• 1 Corinthians 10:29  Conscience, I say, not thine own, but of the other: for why is my liberty judged of another man’s conscience? – Once we are sure we have made proper judgments based on evidence, we are encouraged to stand upon our own conclusions (judgments). Just because someone thinks we are doing wrong provides no proof that we actually are doing wrong.
    • “A guilty conscience needs a good memory. An innocent conscience needs only to repeat the truth”

These are just a few of the 114 examples of what Biblical judgment looks like. Once you realize the proper use of Biblical judgment, it sets you free to make proper judgments without allowing people to shame you as if you’ve done something wrong.

The next time someone tries to break out Matthew 7:1 Judge not, that ye be not judged, just ask them, “Can you tell me where that verse is located in the Bible?”. You’ll quickly see what their real intentions are!

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To Be as Our Master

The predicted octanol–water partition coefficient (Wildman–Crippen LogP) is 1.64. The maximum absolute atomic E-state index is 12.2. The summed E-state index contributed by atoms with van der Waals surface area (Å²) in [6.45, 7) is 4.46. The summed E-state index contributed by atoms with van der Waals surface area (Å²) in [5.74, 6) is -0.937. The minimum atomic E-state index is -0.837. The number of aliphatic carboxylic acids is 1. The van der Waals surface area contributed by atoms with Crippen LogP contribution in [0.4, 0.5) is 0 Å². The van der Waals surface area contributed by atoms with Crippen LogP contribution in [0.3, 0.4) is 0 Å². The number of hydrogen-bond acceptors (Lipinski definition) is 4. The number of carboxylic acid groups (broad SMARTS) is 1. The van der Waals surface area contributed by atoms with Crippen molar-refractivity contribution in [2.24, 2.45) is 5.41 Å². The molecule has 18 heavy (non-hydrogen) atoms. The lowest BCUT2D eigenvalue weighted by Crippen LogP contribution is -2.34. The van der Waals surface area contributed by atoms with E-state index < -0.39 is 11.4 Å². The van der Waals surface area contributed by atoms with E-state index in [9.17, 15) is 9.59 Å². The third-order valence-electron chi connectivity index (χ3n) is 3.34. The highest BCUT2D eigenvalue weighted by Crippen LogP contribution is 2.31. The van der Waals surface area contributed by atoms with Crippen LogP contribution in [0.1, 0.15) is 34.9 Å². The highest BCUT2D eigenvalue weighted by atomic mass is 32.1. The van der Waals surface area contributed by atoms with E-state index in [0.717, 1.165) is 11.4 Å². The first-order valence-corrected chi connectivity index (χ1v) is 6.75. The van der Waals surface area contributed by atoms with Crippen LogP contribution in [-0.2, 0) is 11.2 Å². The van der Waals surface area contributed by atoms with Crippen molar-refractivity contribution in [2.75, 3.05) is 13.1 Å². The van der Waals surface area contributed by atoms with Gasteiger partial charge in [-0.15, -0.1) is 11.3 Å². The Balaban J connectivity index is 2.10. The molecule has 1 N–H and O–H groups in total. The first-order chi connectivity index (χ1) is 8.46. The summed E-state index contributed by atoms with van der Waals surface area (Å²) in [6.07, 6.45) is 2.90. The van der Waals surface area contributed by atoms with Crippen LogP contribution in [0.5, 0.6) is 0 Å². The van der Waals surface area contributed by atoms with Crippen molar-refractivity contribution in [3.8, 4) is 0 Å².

Matthew 10:24-25  The disciple is not above his master, nor the servant above his lord.  (25)  It is enough for the disciple that he be as his master, and the servant as his lord… In our society today we hear a lot about “equality”. There are those who believe that if we could just get everyone on equal ground materially, financially, and physically, then we could all be happy. This thought entails that we are not already equal.

Being created in the image of God and possessing intrinsic human value is an equality that all of us already possess. Everyone possessing the same amount of physical, mental, financial, and material ability is an equality that will never be attained. Sadly, people overlook the first, and think the answer to obtaining peace is found in the second, although history repeatedly disproves this theory.